One of Jethro Tull's most impressive, memorable, yet strangest albums from the early '70s. The concept of a continuous song (but suddenly changing here and there), was clever at the time. Based upon the theme of a young poet acclaimed then denounced because of his 'strongly-worded' entry in a competition. The replica newspaper describing both articles - and much more besides! - was included with the original vinyl version. Yet two more extras were added to the 25th Anniversary of 'Thick As A Brick - LATE EDITION' CD: 'Live at Madison Square Garden' and 'Exclusive Interview with...'; the former can also be found on Tull's 20th Anniversary Video, (the first Live Transatlantic Recording) while the latter concerns Ian, Martin Barre, and Jeffrey Hammond offering insight to the uncertain, sufferable times during its creation in '72. Following the success of 'Aqualung', Tull were by this time sunning in the limelight, having achieved tremendous popularity in the music world, with one of the most important albums of their career. I deem this a five star classic wonder because of the Anniversary Package bonus tracks - although Jethro Tull really went to town by designing the realistic 'St. Cleve and Herald' community newspaper! Thus proving themselves multi-talented, Ian insisted that live performances resemble 'Monty Python' sketches, and add a little humour to the throng. Although Britain's audiences were doubtless rolling in the aisles, it was met with much puzzlement in Europe and Japan where early 70's bizarre British humour hadn't yet caught on. But that didn't matter - the band was there to earn money, perform (in more ways than one) to eager fans, and enjoy the good old days!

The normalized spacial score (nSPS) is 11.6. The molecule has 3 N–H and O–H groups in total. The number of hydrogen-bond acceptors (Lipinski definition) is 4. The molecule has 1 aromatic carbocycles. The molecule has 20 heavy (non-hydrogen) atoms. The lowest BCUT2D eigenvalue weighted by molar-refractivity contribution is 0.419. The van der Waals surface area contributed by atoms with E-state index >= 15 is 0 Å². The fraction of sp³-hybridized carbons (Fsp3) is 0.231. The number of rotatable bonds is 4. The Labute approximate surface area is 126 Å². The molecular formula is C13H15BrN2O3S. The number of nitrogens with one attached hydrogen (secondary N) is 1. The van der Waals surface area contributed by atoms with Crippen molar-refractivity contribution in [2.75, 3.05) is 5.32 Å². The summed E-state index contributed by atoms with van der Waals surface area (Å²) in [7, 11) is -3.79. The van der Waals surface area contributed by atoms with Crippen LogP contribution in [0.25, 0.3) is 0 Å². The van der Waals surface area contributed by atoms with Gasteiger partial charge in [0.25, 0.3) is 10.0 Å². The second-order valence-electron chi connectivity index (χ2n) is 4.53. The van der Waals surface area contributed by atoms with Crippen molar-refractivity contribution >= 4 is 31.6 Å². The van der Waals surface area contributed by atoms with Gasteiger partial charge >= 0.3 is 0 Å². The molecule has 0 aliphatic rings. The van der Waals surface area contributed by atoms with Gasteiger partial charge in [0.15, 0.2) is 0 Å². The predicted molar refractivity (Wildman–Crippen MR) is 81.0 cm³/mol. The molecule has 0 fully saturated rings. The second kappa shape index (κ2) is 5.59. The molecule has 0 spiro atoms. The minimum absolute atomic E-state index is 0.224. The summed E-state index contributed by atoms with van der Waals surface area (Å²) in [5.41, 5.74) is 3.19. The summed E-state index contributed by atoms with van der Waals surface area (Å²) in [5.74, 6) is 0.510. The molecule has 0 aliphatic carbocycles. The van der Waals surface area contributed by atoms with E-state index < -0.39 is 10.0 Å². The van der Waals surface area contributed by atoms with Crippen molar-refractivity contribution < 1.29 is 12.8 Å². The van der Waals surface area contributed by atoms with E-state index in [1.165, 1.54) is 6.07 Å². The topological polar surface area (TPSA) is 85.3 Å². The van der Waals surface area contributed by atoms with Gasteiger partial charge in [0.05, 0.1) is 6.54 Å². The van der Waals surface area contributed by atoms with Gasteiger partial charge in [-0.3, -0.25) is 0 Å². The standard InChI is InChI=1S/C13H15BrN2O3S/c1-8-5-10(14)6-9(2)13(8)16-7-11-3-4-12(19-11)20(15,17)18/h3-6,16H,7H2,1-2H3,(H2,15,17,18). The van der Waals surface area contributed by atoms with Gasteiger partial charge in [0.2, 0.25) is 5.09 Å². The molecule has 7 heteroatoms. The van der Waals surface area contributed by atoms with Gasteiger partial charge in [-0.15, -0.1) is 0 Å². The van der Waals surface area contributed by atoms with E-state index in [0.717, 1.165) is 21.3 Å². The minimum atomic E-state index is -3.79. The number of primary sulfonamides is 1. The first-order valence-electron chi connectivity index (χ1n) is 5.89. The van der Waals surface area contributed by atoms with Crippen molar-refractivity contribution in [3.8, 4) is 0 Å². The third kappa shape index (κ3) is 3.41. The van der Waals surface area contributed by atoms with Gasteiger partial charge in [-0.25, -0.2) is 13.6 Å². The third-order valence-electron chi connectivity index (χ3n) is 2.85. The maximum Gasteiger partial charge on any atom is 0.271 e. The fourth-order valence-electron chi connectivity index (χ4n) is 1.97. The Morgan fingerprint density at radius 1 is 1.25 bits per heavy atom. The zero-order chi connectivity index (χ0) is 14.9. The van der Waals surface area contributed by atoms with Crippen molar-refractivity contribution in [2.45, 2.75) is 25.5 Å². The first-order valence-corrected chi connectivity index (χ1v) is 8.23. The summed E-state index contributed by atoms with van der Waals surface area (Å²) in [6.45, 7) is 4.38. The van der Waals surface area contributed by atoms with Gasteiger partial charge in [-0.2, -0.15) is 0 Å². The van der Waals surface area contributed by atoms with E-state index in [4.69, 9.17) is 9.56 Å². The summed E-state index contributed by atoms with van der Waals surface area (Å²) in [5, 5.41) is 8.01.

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19 of 19 people found the following review helpful
5.0 out of 5 stars 'So Where the Hell was Biggles, When You Needed Him Last Saturday?" Tull's most cohesive & complex work - with some great tunes!, 9 Oct 2007
This review is from: Thick As A Brick (Audio CD)